In 2010, Steve Ocepek did a presentation at DefCon where he introduced an idea that he called ‘cerealboxing’. In it, he made a distinction between visibility and visualization. He suggested that visualization uses more of our ability to reason and visibility is more peripheral and taps into our human cognition. He references Spivey and Dale in their paper Continuous Dynamics in Real-Time Cognition in saying:
“Real-time cognition is best described not as a sequence of logical operations performed on discrete symbols but as a continuously changing pattern of neuronal activity.”
Thinking on the back burner
Steve’s work involved building an Arduino-device that provides an indication of the source country of spawned web sessions while doing normal web browsing. The idea was that as you do your typical browsing work, the device, via numbers and colors of illuminated LEDs would give an indication of how many web sessions were spawned on any particular page and where those sessions sourced from. I built the device myself, ran it, and it was enlightening (no pun intended).
Using Steve’s device, while focused on something else — my web browsing, I had an indication out of the corner of my eye that I processed somewhat separately from my core task of browsing. Without even trying or ‘thinking’, I was aware when a page lit up with many LED’s and many colors (indicating many sessions from many different countries). I also became aware when I was seeing many web pages, regardless of my activity, that came from Brazil, for example.
Steve named this secondary activity ‘cerealboxing’ as when you mindlessly read a cereal box at breakfast. From one of his presentation slides:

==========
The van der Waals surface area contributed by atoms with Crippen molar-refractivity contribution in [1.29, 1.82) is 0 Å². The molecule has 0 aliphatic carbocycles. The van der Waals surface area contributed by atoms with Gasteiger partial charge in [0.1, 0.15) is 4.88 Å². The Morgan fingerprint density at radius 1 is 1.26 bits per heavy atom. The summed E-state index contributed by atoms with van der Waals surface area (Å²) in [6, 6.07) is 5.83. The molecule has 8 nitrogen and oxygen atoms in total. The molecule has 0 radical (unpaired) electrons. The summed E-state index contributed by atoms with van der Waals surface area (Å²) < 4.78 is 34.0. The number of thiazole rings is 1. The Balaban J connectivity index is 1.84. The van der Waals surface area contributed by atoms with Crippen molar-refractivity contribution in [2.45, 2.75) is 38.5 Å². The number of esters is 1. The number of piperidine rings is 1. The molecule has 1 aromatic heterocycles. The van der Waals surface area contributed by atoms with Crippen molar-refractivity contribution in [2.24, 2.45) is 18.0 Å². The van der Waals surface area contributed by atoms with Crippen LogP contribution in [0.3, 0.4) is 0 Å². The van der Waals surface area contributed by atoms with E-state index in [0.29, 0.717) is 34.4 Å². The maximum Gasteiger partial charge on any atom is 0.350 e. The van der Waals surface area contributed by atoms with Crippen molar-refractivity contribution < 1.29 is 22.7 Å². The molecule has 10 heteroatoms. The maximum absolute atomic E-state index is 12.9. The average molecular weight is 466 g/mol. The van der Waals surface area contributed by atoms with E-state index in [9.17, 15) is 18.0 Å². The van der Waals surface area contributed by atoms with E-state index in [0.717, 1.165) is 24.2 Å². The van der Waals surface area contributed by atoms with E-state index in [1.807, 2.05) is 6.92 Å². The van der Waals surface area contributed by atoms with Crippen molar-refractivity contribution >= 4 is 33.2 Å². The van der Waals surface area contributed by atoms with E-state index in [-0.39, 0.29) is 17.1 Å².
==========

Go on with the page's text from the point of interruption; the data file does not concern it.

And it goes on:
- Name came from our tendency to read/interpret anything in front of us
- Kind of a “background” technology, something that we see peripherally
- Pattern detection lets us see variances without digging too deep
- Just enough info to let us know when it’s time to dig deeper
Back to excavating Shodan data
As I mentioned in my last post, Shodan data offers a great way to characterize some of the risk on your networks. The challenge is that there is a lot of data.
One of the things that I want to know is what kinds of devices are showing up on my networks? What are some indicators? What words from ‘banner grabs’ indicate web cams, Industrial Control Systems, research systems, environmental control systems, biometrics systems, and others on my networks? I started with millions of tokens. How could I possibly find out interesting or relevant ‘tokens’ or key words in all of these?
To approach this, I borrowed the cerealboxing idea and wrote a script that continuously displays this data on a window (or two) on my computer. And then just let it run while I’m doing other things. It may sound odd, but I found myself occasionally glancing over and catching an interesting word or token that I probably would not have seen otherwise.
So, in a nutshell, I approached it this way:
- tokenize all of the banners in the study
- I studied banners from my organization as well as peer organizations
- do some token reduction with stoplists & regular expressions, eg 1 & 2 character tokens, known printers, frequent network banner tokens like ‘HTTP’, days of the week, months, info on SSH variants, control characters that made the output look weird, etc
- scroll a running list of these in the background or on a separate machine/screen
I also experimented with sorting by length of the tokens to see if that was more readable:
In the course of doing this, I update a list of related tokens. For example, some tokens related to networked cameras:
And some related to audio and videoconferencing:
This evolving list of tokens will help me identify related device and system types on my networks as I periodically update the sample.
This is a fair amount of work to get this data, but once the process is identified and scripts written, it’s not so bad. Besides, with over 50 billion networked computing devices online in the next five years, what are you gonna do?